Lots of friends and band members have come and gone, and a lot of it is about who's willing to stick it out through the hard times. My whole 20s were spent counting pennies, and I’m still doing that to an extent, but now the light at the end of the tunnel is bigger than it's ever been.
It's a lot of years of trial and error, being proved wrong, and having the will to get back up and be wrong again and again. The real thing that matters is that I'm making that teenage kid happy, and I'm writing songs that he would listen to. If I keep it pure like that, I'm not going to worry about the logistics of the whole thing, because you get burnt out.
Over the last couple of years you’ve started doing a lot more touring. How has that experience been for you?
Up until last year I was my agent, my manager, and had to book every one of my shows. As well as being the artist, you have to find the bands and be the promoter just so you can go do your dinky 25 minute set and have fun.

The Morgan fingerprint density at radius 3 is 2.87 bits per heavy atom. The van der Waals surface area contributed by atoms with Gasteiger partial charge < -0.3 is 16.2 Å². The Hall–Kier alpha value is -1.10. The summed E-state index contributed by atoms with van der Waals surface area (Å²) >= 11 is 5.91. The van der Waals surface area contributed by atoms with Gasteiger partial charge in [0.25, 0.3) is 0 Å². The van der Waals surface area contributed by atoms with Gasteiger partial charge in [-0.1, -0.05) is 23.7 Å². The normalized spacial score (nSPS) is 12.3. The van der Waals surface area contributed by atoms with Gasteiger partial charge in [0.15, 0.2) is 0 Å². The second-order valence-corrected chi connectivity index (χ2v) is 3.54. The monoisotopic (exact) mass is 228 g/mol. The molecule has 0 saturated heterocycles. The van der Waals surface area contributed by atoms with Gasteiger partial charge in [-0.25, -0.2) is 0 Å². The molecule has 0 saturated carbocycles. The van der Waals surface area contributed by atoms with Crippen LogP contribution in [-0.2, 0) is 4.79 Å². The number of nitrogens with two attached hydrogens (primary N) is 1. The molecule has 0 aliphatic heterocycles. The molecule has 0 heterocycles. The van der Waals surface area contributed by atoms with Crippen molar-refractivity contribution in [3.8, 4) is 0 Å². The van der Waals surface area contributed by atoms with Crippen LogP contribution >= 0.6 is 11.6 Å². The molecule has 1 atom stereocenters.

After a decade of that I’ve finally got an agent who’s working on a tour of my own, and who believes in me and wants to help. Getting that was everything to me, because tour booking is of course a big business and I was on the outside looking in for so long. Now I feel like an equal at the table with these guys that make big things happen in the industry.
My first US tour was really easy to make happen. We also did some international shows with the same kind of workflow, and now we're planning another US tour in a few months. Something that I didn’t realise growing up in music is that it all comes from people just wanting to be around other people that they like, or that they feel comfortable with.
It's not about who wants it the most. Just be a friend. Especially when you're on the road for 30 days, no one wants someone who's going to be a pain. And so to be someone that people like to be around is so much more valuable than I knew.